HIV Infections Among Women A Stubborn Problem – Ministry

While Cambodia is being touted as a worldwide HIV/AIDS success story, the Ministry of Women’s Affairs warned Thursday that the infection rate among women is still alarmingly high.

According to the National AIDS Authority, the HIV/AIDS prevalence rate in Cambodia, which has steadily declined since 1998, is now at an all-time low of 0.9 percent.

But of the 67,200 people documented by the National Center for HIV/AIDS, Dermatology and STIs as living with HIV/AIDS, around 35,000 of them are women, Wo­men’s Affairs Minister Ing Kan­tha­pha­vi said. Married women comprise 15,050 of that number.

The prevalence rate among pregnant women, however, has only decreased from 2.1 percent to 1.1 per­cent since 1999, Ing Kan­tha­pha­vi said during a ceremony in Phnom Penh to launch her ministry’s new, four-year HIV/AIDS strategic plan.

In the 1990s, sex workers and their clients were the main transmitters of HIV/AIDS, but now the face of the epidemic has changed as male clients of prostitutes have in turn infected their wives, she said.

“At the present time, married women and their children may have become victims through husband-to-wife transmission or transmission of mother to child,” Ing Kanthaphavi said.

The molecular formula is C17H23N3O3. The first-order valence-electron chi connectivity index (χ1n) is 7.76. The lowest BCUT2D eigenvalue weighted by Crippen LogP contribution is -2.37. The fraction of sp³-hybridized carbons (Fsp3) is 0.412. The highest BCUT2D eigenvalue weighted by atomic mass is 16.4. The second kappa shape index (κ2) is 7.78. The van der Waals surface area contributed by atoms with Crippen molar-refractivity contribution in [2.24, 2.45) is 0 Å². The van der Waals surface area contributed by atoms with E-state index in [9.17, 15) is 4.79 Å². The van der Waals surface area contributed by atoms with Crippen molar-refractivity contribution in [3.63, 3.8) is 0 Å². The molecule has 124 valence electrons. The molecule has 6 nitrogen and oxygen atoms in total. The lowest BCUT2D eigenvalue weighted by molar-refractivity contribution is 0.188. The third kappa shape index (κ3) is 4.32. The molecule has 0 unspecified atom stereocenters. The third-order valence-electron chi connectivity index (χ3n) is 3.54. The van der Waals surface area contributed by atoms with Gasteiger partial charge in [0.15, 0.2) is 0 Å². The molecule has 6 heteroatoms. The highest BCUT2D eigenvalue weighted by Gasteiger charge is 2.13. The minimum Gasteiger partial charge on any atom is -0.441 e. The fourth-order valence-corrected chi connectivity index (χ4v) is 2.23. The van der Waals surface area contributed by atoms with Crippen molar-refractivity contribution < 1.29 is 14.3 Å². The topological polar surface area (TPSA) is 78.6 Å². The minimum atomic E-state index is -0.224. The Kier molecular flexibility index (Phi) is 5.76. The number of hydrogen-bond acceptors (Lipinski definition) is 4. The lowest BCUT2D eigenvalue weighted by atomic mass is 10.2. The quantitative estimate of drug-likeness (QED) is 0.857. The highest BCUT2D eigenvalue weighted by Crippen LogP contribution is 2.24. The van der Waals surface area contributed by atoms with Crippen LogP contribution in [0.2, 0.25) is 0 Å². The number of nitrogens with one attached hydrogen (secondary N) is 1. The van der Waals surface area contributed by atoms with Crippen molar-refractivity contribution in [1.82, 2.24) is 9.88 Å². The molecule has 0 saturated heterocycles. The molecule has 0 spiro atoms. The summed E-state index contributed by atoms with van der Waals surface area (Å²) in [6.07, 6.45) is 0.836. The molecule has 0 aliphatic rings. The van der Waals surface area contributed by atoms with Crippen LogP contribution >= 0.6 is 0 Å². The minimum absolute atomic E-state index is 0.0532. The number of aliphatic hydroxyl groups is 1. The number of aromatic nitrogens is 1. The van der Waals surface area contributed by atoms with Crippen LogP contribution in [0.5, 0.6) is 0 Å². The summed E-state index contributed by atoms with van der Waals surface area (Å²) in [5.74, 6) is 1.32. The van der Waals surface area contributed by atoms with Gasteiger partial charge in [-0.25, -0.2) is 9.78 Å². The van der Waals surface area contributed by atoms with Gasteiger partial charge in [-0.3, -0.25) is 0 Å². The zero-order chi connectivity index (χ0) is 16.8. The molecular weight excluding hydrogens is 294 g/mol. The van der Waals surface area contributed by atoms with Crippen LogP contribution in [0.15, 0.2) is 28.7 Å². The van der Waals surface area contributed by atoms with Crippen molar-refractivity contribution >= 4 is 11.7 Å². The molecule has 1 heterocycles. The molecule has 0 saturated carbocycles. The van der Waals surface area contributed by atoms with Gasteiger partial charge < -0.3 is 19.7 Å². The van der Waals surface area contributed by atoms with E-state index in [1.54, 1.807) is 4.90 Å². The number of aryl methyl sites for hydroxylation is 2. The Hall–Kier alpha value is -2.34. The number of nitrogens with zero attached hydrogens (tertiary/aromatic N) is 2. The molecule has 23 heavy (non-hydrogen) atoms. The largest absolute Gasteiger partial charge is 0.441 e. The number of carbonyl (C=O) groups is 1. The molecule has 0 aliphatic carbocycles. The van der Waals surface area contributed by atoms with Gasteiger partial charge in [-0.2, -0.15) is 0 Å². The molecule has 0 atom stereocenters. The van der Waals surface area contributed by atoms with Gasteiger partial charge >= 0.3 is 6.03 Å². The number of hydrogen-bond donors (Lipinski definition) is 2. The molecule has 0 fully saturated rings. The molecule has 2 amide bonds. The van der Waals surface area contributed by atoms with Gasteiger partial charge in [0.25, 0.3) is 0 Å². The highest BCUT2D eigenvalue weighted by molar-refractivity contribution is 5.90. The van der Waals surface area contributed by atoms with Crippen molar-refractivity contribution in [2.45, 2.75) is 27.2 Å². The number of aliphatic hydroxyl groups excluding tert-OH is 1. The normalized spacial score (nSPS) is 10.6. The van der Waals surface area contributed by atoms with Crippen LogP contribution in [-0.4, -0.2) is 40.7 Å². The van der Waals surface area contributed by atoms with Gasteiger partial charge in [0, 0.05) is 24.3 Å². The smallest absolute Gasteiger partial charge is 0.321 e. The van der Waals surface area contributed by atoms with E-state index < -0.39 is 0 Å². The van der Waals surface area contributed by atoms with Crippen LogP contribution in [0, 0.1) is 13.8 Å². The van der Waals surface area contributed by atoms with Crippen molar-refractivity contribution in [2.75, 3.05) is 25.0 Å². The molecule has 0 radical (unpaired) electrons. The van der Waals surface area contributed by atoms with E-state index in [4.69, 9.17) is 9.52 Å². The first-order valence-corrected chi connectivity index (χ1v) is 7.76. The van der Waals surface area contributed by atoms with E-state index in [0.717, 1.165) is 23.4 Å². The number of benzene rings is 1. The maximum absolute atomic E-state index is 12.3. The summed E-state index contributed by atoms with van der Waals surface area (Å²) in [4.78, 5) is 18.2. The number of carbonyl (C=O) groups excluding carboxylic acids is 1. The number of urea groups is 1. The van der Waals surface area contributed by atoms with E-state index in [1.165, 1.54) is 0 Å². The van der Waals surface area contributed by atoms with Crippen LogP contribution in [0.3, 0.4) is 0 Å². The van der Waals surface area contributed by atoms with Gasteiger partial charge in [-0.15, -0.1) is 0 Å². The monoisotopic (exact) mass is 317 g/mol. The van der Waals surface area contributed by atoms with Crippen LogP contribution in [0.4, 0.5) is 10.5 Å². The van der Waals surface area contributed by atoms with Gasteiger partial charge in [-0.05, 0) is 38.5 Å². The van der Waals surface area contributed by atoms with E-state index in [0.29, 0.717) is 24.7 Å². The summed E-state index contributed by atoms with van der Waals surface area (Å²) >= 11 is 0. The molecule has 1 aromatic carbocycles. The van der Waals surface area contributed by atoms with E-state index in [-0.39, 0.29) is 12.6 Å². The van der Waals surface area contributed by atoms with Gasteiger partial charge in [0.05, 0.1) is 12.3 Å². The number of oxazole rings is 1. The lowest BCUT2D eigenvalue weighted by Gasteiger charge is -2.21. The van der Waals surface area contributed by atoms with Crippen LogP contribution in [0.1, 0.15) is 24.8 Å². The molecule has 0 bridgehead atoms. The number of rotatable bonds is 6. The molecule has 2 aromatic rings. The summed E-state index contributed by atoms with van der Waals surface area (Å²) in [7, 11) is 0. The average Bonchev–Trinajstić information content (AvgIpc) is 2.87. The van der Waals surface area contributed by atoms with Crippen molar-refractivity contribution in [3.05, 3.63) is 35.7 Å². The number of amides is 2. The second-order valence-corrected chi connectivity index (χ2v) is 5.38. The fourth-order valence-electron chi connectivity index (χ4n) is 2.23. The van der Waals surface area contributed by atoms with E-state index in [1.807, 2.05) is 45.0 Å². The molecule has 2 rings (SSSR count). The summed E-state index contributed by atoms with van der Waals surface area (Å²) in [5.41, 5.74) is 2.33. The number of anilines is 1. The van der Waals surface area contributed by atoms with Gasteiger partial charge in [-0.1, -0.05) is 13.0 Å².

The text of the strategic plan mentions that the largest number of new HIV infections occur in stable relationships, such as husband and wife or boyfriend and girlfriend, because partners are less likely to use condoms.

“Almost half of all new infections are among married women, and one-third of all new infections occur through perinatal transmission,” the plan states in its introduction.

The plan also says that young women leaving home and school to pursue work in garment factories, or service industries such as casinos and beer promotion are particularly vulnerable to contracting HIV/AIDS.

Dr Mean Chhi Vun, NCHADS di­rector, said recently that while con­dom use in brothels had reached a rate of 95 percent, Cam­bo­dians use condoms with “sweethearts,” or casual acquaintances, only half of the time.

Cambodian Red Cross President Bun Rany, who presided over the launch, emphasized the need to channel efforts toward women and children.

“The disease is transmitting quietly among housewives because we have not paid as much attention to women and girls,” Bun Rany said.

“The consequences of AIDS lead to an increased number of orphans,” she said, adding that by 2003, an estimated 55,000 Cambodian children had already become orphaned due to AIDS.


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